A look at apprentice jockeys

by David on August 24, 2012

Punters tend to have strong opinions on apprentice jockeys, whether assessing them as a group or as individual hoops.

Some love them, others will never back them.

So today we’ll look at how apprentices fared on metropolitan tracks for the last two seasons. We’ll narrow it down to horses that were under 10/1 because that is where most punters money goes and also so that longshots and no-hopers don’t distort the results.

All jockeys

There really wasn’t much of a difference between the profitability of senior jockeys compared to claiming apprentices. So as a very general rule you shouldn’t be giving a big bonus or penalty when a claimer is riding. And don’t blindly believe that a horse is ‘in well at the weights’ with a 3kg claimer on. That allowance is there to offset the jockey’s inexperience.

Now we will narrow it down to focus on claiming apprentices only:

Going

It’s interesting that what you’d expect to be the easiest track condition to ride on (Good) was the least profitable for claiming apprentices. And that on Heavy tracks, when decision making is seen to be more important, inexperienced riders had a very good record. A possible explanation here is that weight relief on the heavy going was very valuable, but I’d be more confident of this conclusion if their slow track record was better.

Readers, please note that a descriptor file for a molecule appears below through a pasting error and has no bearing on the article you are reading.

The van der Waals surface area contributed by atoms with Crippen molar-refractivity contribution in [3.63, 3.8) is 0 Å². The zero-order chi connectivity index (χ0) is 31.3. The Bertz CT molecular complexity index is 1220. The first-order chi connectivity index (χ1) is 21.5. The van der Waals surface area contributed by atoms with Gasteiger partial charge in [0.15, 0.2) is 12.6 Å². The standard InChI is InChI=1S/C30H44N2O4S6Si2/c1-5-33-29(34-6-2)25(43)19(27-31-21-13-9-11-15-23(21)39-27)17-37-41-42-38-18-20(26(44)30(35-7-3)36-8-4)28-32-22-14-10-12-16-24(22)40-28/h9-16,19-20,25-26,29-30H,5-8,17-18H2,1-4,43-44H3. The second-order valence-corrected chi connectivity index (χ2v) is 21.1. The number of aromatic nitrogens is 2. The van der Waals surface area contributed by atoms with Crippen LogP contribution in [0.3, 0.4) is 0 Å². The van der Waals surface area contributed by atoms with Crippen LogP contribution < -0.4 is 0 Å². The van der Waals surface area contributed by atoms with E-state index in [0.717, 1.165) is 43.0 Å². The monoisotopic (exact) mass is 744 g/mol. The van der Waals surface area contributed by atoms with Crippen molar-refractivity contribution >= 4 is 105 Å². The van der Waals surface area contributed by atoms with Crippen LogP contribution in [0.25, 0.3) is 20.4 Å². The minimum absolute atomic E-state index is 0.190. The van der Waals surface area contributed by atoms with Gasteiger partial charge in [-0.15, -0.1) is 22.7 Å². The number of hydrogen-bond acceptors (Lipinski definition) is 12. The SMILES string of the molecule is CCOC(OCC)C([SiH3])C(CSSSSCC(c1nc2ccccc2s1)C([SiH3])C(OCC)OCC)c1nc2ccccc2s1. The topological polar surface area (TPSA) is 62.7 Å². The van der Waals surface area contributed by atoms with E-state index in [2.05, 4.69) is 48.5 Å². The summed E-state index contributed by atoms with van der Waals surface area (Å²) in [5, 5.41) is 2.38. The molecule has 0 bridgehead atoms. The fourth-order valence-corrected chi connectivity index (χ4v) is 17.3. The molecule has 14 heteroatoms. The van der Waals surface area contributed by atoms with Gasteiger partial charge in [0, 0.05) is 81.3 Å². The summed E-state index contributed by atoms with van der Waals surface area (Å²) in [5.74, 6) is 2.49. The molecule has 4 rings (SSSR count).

State

There was a very similar performance across all states, with the exception of NSW where claiming apprentices did well.

Claiming apprentices

Some well known names feature there on both sides of the ledger, but just bear in mind those figures above relate to their record as claiming apprentices. Some have already outridden their claim and their record since then is excluded.

Favourites

The spotlight of riding the punters elect and being the focus of all other jockeys during the race can make even senior hoops nervous, so it’s probably not surprising that claiming apprentices struggle. The differential is quite stark so it’s something to be wary of next time you’re considering backing a favourite with an inexperienced rider on board.

A few other pointers to finish with:

  • Spotting a promising apprentice (or even a hopeless one) early in their career can give you a good edge before the market catches up
  • Many apprentices have difficulty judging pace so be wary of backing them on the likely leader
  • The ‘weight doesn’t matter’ proponents haven’t been able to explain why so many jockeys ride more winners as 3 kg claimers compared to when they come out of their time
  • Assessing apprentices is just one small aspect of form analysis and we always recommend a comprehensive approach before outlaying your hard earned

 

Good punting

David Duffield

 

 

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